Retention is the key strategy that health care organizations need to address” (McGuire, Maureen MS; Houses, Janet Ph, 2003, up 38-44). Healthcare leadership entails not only empowering and motivating employees, but a primary, crucial focus is for leaders to establish an environment that support and encourage patients and their families (Slapstick, 2009). This aspect of healthcare leadership is taken very seriously at my place of employment. Much time and effort is devoted to ensuring that teams ark together collaboratively, staff members are consistently challenged and rewarded and leadership is actively involved in every day operations.

As a result, staff members feel supported, empowered and excited about their role and work environment. Perceived lack of respect and trust in the work place has damaging effects on both the organization and employees (Spends-Leeching, Finnegan, 2005). Employees who are apprehensive are less likely to contribute to organizational activities and goals to the same extent as those who encounter high levels of trust in their organization (Spends-Leeching, Finnegan, 2005).

Transformational leadership takes place when followers seek an increased awareness of the mission for which they are working towards, creating an environment where followers feel stimulated and interested in shared goals. In this situation, followers are rewarded internally with self-actualization and achievement rather than externally with scrutiny and safety (Bass, 1985, Burns, 1978). “A multi-site study of long-term care facilities was performed to examine relationships amongst perceived support from directors of care, and nurse supervisors’ job stress and job satisfaction.

The provision of care for frail older adults in these long-term care settings is challenging. It requires specialized knowledge and skills, supportive commitment on the part of directors of care to their nurse supervisors and unregulated healthcare staff. In these complex work environments, communication and leadership are critical to staff job satisfaction. Therefore, it is essential that directors of care represent a source of support for their nurse supervisors. Forty-five per cent of the total variance in job satisfaction of nurse supervisors was explained by supervisory support, stress and job category.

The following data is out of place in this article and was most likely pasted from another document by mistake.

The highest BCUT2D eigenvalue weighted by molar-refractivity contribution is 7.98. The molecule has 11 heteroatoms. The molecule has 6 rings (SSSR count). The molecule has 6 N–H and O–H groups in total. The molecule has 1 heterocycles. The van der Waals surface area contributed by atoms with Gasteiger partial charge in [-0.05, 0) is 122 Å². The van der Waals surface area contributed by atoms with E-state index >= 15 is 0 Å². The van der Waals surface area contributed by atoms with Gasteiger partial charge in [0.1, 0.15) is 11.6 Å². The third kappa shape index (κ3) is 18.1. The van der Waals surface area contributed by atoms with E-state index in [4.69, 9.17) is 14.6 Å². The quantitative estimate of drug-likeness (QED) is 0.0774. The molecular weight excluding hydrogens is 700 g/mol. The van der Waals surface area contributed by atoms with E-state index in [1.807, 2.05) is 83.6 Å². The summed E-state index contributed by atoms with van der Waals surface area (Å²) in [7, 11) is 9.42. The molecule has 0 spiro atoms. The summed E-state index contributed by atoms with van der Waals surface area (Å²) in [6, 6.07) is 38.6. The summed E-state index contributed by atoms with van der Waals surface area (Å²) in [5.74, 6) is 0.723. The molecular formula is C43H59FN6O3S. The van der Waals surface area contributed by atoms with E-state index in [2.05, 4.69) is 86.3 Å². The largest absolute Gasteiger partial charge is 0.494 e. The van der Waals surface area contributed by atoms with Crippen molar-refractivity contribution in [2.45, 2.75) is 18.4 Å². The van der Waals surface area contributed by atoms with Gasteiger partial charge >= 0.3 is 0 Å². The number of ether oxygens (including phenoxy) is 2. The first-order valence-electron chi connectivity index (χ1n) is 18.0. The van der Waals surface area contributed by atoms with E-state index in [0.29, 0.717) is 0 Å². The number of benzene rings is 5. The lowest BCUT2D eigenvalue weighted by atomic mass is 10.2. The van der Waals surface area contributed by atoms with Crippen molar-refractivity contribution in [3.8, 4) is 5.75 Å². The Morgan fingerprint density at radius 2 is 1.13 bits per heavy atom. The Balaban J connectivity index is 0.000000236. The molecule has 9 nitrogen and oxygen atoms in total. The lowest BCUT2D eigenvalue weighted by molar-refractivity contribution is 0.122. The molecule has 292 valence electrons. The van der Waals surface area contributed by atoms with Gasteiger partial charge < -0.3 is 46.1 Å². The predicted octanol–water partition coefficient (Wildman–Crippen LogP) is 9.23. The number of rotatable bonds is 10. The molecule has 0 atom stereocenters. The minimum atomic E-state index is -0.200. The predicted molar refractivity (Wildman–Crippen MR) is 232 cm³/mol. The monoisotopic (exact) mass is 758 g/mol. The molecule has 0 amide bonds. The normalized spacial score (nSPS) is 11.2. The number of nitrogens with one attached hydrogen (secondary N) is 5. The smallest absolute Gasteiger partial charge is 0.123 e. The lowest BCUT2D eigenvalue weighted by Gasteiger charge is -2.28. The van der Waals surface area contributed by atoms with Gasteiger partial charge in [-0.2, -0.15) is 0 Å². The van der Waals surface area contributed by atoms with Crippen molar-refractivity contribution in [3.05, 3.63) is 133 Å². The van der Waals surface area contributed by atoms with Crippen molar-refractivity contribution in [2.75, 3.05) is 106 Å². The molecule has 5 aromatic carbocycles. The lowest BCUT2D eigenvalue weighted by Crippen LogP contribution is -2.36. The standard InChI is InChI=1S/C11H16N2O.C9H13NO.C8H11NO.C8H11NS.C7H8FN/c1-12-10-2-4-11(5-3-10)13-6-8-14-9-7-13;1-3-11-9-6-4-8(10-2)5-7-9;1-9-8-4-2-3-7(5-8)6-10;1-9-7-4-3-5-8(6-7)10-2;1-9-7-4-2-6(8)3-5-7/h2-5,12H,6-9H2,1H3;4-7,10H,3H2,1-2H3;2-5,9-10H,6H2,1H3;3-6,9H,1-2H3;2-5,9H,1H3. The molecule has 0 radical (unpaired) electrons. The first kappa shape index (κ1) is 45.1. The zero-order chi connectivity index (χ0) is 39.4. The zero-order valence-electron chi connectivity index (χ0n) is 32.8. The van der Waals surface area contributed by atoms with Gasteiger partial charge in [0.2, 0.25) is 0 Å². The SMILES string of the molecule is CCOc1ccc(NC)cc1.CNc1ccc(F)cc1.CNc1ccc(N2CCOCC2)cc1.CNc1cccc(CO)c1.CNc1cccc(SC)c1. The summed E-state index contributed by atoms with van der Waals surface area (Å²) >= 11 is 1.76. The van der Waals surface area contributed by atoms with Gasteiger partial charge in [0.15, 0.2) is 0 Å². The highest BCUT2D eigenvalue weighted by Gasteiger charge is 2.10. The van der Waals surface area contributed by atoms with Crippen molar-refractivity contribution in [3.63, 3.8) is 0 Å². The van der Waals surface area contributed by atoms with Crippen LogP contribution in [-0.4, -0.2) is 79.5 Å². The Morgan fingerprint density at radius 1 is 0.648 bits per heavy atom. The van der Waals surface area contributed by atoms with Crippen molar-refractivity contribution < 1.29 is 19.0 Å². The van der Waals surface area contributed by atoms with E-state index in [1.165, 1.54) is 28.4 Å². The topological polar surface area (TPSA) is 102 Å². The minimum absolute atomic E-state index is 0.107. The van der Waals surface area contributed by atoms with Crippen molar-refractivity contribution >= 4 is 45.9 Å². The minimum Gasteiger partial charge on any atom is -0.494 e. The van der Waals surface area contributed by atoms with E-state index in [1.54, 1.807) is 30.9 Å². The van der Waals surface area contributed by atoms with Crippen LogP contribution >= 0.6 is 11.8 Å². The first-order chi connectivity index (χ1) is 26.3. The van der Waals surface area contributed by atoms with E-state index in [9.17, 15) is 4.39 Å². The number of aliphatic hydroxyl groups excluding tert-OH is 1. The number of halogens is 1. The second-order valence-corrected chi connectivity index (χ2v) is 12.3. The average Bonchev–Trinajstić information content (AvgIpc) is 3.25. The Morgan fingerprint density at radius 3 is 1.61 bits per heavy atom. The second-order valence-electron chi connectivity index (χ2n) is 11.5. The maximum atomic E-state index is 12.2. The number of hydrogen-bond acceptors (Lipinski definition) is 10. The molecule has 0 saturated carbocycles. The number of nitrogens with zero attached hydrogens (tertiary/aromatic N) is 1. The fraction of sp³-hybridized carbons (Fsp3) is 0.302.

Greater supervisory support was also associated with educed job stress. These findings are essential in developing strategies to improve the nurse supervisory role in long-term care settings” (McMillan, McGill, Boxcars, grown, 2007, up 52-66). Summary Section Job satisfaction is not determined only by how much money one makes. While money is important and health care organizations need to remain competitive, what employees’ desire most are recognition, respect, and organizational commitment. Through partnering efforts, sharing information and sharing power, transformational leadership can increase staff satisfaction, alleviate the ruder of staff shortages and resource constraints while creating working environments that benefit staff and ultimately patients” (Spence-Leeching, 2000, up 413-425, College, 2001, up 101-106). Transformational leadership does not apply any direct effects on performance outcomes (Barreling, 1996). Rather, it heightens performance to the point to which it increases employee morale and promotes an affective commitment to the organization.